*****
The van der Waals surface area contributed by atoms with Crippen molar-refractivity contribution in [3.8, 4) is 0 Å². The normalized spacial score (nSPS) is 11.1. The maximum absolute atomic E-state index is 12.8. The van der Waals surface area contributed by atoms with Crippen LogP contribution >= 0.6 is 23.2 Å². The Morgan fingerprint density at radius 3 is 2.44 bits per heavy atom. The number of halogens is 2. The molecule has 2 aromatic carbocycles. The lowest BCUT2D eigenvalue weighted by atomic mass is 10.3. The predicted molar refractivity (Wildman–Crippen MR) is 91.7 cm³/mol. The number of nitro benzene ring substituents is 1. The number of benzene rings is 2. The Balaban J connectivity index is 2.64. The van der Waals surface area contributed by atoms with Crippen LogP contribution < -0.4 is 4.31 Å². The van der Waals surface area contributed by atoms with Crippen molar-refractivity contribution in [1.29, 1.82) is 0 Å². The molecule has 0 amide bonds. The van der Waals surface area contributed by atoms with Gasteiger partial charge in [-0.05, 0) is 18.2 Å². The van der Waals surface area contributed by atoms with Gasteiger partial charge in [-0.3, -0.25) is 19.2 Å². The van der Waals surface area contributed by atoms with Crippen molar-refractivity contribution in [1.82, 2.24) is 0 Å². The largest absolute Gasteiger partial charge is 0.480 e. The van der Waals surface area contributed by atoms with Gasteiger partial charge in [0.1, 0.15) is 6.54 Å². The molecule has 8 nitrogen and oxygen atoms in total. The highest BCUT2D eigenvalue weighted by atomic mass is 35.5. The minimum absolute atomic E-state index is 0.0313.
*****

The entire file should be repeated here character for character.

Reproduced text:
The van der Waals surface area contributed by atoms with Crippen molar-refractivity contribution in [3.8, 4) is 0 Å². The normalized spacial score (nSPS) is 11.1. The maximum absolute atomic E-state index is 12.8. The van der Waals surface area contributed by atoms with Crippen LogP contribution >= 0.6 is 23.2 Å². The Morgan fingerprint density at radius 3 is 2.44 bits per heavy atom. The number of halogens is 2. The molecule has 2 aromatic carbocycles. The lowest BCUT2D eigenvalue weighted by atomic mass is 10.3. The predicted molar refractivity (Wildman–Crippen MR) is 91.7 cm³/mol. The number of nitro benzene ring substituents is 1. The number of benzene rings is 2. The Balaban J connectivity index is 2.64. The van der Waals surface area contributed by atoms with Crippen LogP contribution < -0.4 is 4.31 Å². The van der Waals surface area contributed by atoms with Crippen molar-refractivity contribution in [1.29, 1.82) is 0 Å². The molecule has 0 amide bonds. The van der Waals surface area contributed by atoms with Gasteiger partial charge in [-0.05, 0) is 18.2 Å². The van der Waals surface area contributed by atoms with Gasteiger partial charge in [-0.3, -0.25) is 19.2 Å². The van der Waals surface area contributed by atoms with Crippen molar-refractivity contribution in [1.82, 2.24) is 0 Å². The largest absolute Gasteiger partial charge is 0.480 e. The van der Waals surface area contributed by atoms with Gasteiger partial charge in [0.1, 0.15) is 6.54 Å². The molecule has 8 nitrogen and oxygen atoms in total. The highest BCUT2D eigenvalue weighted by atomic mass is 35.5. The minimum absolute atomic E-state index is 0.0313.